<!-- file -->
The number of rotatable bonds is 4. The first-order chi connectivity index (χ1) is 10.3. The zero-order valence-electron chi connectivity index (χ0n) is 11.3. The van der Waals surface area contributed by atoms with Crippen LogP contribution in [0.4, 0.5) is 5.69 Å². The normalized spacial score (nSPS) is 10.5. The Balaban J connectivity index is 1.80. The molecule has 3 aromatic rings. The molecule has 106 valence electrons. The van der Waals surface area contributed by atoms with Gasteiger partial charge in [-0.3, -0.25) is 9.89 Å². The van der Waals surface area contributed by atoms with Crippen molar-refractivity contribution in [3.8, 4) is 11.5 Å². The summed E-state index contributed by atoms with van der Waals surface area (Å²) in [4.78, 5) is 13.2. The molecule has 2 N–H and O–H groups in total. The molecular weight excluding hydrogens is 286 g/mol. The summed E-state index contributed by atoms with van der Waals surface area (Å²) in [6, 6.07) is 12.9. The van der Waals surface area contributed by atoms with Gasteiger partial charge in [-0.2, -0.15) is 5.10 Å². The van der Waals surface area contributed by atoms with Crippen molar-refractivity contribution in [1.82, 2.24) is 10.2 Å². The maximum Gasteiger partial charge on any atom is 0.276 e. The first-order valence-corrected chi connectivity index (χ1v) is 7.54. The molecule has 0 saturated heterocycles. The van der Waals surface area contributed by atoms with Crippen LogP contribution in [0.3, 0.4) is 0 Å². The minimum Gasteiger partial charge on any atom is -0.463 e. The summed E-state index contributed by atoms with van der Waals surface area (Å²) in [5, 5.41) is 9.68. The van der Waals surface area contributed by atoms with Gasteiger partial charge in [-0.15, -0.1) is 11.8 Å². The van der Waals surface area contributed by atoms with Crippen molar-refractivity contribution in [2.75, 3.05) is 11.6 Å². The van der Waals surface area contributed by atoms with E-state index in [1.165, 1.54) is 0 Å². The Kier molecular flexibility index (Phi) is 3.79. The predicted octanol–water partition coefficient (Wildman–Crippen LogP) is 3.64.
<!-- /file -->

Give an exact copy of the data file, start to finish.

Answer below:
The number of rotatable bonds is 4. The first-order chi connectivity index (χ1) is 10.3. The zero-order valence-electron chi connectivity index (χ0n) is 11.3. The van der Waals surface area contributed by atoms with Crippen LogP contribution in [0.4, 0.5) is 5.69 Å². The normalized spacial score (nSPS) is 10.5. The Balaban J connectivity index is 1.80. The molecule has 3 aromatic rings. The molecule has 106 valence electrons. The van der Waals surface area contributed by atoms with Gasteiger partial charge in [-0.3, -0.25) is 9.89 Å². The van der Waals surface area contributed by atoms with Crippen molar-refractivity contribution in [3.8, 4) is 11.5 Å². The summed E-state index contributed by atoms with van der Waals surface area (Å²) in [4.78, 5) is 13.2. The molecule has 2 N–H and O–H groups in total. The molecular weight excluding hydrogens is 286 g/mol. The summed E-state index contributed by atoms with van der Waals surface area (Å²) in [6, 6.07) is 12.9. The van der Waals surface area contributed by atoms with Gasteiger partial charge in [-0.2, -0.15) is 5.10 Å². The van der Waals surface area contributed by atoms with Crippen molar-refractivity contribution in [1.82, 2.24) is 10.2 Å². The maximum Gasteiger partial charge on any atom is 0.276 e. The first-order valence-corrected chi connectivity index (χ1v) is 7.54. The molecule has 0 saturated heterocycles. The van der Waals surface area contributed by atoms with Crippen LogP contribution in [0.3, 0.4) is 0 Å². The minimum Gasteiger partial charge on any atom is -0.463 e. The summed E-state index contributed by atoms with van der Waals surface area (Å²) in [5, 5.41) is 9.68. The van der Waals surface area contributed by atoms with Gasteiger partial charge in [-0.15, -0.1) is 11.8 Å². The van der Waals surface area contributed by atoms with Crippen molar-refractivity contribution in [2.75, 3.05) is 11.6 Å². The van der Waals surface area contributed by atoms with E-state index in [1.165, 1.54) is 0 Å². The Kier molecular flexibility index (Phi) is 3.79. The predicted octanol–water partition coefficient (Wildman–Crippen LogP) is 3.64.